Aim: To investigate effect of patient age, gender, comorbidities and surgeon on refractive outcomes following cataract surgery.
Methods: Study population: patients on UK national ophthalmic cataract database on cataract operations undertaken between 1 April 2010 and 31 August 2018. Variables examined included gender, age, diabetic retinopathy, glaucoma, high myopia, inherited retinal disease, optic nerve disease, uveitis, pseudoexfoliation, vitreous opacities, retinal pathology, cataract type, previous surgery and posterior capsular rupture. A multivariate normal cross-classified model was fitted to the refractive outcome using Markov Chain Monte Carlo (MCMC) methods with diffuse priors to approximate maximum likelihood estimation. A MCMC chain was generated with a burn-in of 5000 iterations and a monitoring chain of 50 000 iterations.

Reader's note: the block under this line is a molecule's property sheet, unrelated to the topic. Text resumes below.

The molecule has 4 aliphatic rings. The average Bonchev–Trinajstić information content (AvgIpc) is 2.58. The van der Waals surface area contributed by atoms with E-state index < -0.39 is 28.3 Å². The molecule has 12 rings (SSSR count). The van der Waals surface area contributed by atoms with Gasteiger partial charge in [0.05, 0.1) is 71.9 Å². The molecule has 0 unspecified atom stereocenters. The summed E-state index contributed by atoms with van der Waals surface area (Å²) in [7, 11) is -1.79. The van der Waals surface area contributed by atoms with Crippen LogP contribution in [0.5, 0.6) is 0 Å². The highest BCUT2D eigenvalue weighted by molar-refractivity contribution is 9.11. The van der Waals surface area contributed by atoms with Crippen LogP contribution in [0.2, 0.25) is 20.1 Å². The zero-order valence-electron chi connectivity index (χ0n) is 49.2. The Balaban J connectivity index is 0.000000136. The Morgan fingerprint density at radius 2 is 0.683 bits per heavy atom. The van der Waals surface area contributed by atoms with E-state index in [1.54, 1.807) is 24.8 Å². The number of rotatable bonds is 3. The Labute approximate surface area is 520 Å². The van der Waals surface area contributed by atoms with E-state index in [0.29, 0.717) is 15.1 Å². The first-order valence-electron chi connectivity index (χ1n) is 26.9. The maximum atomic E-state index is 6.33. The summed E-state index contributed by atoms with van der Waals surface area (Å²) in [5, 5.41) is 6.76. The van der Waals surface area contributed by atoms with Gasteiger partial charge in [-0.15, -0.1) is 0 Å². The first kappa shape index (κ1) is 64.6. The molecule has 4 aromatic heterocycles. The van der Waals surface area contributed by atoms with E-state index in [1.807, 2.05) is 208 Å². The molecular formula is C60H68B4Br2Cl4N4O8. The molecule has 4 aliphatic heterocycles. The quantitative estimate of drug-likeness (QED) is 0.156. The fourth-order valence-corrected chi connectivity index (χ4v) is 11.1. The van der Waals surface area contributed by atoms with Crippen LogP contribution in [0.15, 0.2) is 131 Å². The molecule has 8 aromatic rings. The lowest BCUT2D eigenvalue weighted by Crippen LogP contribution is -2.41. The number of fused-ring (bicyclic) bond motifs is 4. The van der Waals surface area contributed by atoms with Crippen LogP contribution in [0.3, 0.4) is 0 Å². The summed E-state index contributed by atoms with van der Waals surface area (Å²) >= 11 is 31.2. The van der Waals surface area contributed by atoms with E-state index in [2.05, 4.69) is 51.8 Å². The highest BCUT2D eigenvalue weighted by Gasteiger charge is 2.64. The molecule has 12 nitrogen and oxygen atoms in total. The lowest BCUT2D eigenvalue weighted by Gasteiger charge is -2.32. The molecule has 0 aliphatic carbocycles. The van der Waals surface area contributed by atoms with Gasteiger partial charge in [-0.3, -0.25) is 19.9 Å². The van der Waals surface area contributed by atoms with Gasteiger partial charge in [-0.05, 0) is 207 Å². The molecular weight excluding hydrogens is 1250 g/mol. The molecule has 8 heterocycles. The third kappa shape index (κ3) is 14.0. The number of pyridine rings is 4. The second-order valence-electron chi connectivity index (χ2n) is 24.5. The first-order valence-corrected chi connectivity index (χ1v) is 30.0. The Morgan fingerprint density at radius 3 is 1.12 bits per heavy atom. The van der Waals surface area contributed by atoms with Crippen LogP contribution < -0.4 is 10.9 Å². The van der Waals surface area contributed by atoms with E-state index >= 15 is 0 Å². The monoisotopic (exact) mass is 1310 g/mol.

Results: 490 987 cataract operations were performed on 351 864 patients by 2567 surgeons. Myopic and astigmatic errors were associated with posterior capsule rupture (-0.38/+0.04×72), glaucoma (-0.10/+0.05×95), previous vitrectomy (-0.049/+0.03×66) and high myopia (-0.07/+0.03×57). Hyperopic and astigmatic errors were associated with diabetic retinopathy (+0.08/+0.03×104), pseudoexfoliation (+0.07/+0.01×158), male gender (+0.12/+0.05×91) and age (-0.01/+0.06×97 per increasing decade). Inherited retinal disease, optic nerve disease, previous trabeculectomy, uveitis, brunescent/white cataract had no significant impact on the error of the refractive outcome. The effect of patient gender and comorbidity was additive. Surgeons only accounted for 4% of the unexplained variance in refractive outcome.
Conclusion: Patient comorbidities and gender account for small but statistically significant differences in refractive outcome, which are additive. Surgeon effects are very small.
Keywords: lens and zonules; optics and refraction; treatment surgery.
© Author(s) (or their employer(s)) 2023. Re-use permitted under CC BY. Published by BMJ.